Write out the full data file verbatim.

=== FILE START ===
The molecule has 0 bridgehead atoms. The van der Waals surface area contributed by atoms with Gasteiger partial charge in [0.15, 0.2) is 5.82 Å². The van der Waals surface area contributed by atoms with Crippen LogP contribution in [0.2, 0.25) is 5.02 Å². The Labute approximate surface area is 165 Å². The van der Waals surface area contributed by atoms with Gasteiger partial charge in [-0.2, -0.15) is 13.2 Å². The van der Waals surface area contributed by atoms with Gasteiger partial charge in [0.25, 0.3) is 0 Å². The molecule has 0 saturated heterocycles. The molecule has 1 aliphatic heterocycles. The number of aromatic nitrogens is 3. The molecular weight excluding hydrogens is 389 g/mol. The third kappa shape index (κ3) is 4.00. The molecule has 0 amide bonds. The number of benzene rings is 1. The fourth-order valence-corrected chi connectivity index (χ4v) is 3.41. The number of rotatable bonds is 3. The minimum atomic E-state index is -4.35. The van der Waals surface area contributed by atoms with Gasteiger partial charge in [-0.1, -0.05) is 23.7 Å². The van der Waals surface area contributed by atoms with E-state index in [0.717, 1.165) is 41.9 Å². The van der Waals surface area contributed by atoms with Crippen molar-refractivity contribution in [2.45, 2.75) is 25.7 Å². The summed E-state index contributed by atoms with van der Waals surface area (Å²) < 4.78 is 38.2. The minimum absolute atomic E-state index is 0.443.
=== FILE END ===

The molecule has 0 bridgehead atoms. The van der Waals surface area contributed by atoms with Gasteiger partial charge in [0.15, 0.2) is 5.82 Å². The van der Waals surface area contributed by atoms with Crippen LogP contribution in [0.2, 0.25) is 5.02 Å². The Labute approximate surface area is 165 Å². The van der Waals surface area contributed by atoms with Gasteiger partial charge in [-0.2, -0.15) is 13.2 Å². The van der Waals surface area contributed by atoms with Gasteiger partial charge in [0.25, 0.3) is 0 Å². The molecule has 0 saturated heterocycles. The molecule has 1 aliphatic heterocycles. The number of aromatic nitrogens is 3. The molecular weight excluding hydrogens is 389 g/mol. The third kappa shape index (κ3) is 4.00. The molecule has 0 amide bonds. The number of benzene rings is 1. The fourth-order valence-corrected chi connectivity index (χ4v) is 3.41. The number of rotatable bonds is 3. The minimum atomic E-state index is -4.35. The van der Waals surface area contributed by atoms with Gasteiger partial charge in [-0.1, -0.05) is 23.7 Å². The van der Waals surface area contributed by atoms with E-state index in [0.717, 1.165) is 41.9 Å². The van der Waals surface area contributed by atoms with Crippen molar-refractivity contribution in [2.45, 2.75) is 25.7 Å². The summed E-state index contributed by atoms with van der Waals surface area (Å²) < 4.78 is 38.2. The minimum absolute atomic E-state index is 0.443.